This article was originally published in the San Francisco Chronicle on October 1, 2014.
The beginning of fall is also the beginning of flu shot season, and if this year is anything like last, about half of all Americans will be vaccinated.
Inoculation rates are highest for young children and seniors, but health officials worry that working-age adults are underestimating their own flu risks.
Officials from the Centers for Disease Control and Prevention recently announced the flu vaccination rate for the 2013-14 flu season, and it was up slightly over the previous year. More than half of children and adults age 65 or older received some form of flu vaccine, and 52 percent of pregnant women did as well, a statistic that pleased experts because it represented a jump from less than 15 percent just five years ago.
Adults age 18-64, however, had the lowest flu vaccination rate, with about two-thirds skipping the flu shot last year. CDC officials said people in this age group often think they’re not at high risk for flu, but last year, they comprised nearly 60 percent of all flu-related hospitalizations.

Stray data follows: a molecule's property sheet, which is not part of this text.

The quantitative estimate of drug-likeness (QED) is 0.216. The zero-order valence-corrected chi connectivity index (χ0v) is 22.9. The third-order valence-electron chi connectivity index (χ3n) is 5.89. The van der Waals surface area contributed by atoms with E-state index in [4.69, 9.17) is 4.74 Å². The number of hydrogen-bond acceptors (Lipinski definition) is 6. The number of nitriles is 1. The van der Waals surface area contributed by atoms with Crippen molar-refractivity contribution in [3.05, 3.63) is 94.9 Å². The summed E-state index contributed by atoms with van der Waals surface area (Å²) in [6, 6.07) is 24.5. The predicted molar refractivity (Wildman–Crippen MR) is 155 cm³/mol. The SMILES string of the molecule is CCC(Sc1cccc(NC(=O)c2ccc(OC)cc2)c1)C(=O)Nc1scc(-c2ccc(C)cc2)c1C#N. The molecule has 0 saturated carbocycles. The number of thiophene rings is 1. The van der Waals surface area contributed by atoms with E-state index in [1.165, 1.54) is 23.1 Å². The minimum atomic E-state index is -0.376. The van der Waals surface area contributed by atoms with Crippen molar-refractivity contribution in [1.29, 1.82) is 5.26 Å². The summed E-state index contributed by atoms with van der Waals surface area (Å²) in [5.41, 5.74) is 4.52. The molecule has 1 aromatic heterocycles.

Each year, according to the CDC, between 5 and 20 percent of the U.S. population gets the flu, which results in more than 30million doctor visits and 200,000 hospitalizations. Here’s a breakdown of the most — and least — vaccinated groups.
The percentage of the U.S. population age 6 months and older who received flu vaccines in the 2013-14 flu season year. That’s up a little more than 1 percent from the previous year.
The percentage of children younger than 5 who were vaccinated, but only 55.3 percent of kids ages 5 to 17 were.
The percentage of adults age 18 to 64 who were inoculated against the flu last year. The rate jumped to 65 percent for those age 65 and older.
The percentage of pregnant women who got flu vaccines last year, and a similar number got them the year before. Before the flu pandemic of 2009, only about 15 percent of pregnant women were vaccinated against the flu.
The percentage of hospital health care providers who were vaccinated against the flu last year. Many hospitals require vaccination or strongly promote it and offer it for free. Doctors, nurses and pharmacists outside of hospitals also had rates around 90 percent. Employees in long-term care facilities, on the other hand, had a vaccination rate of 63 percent.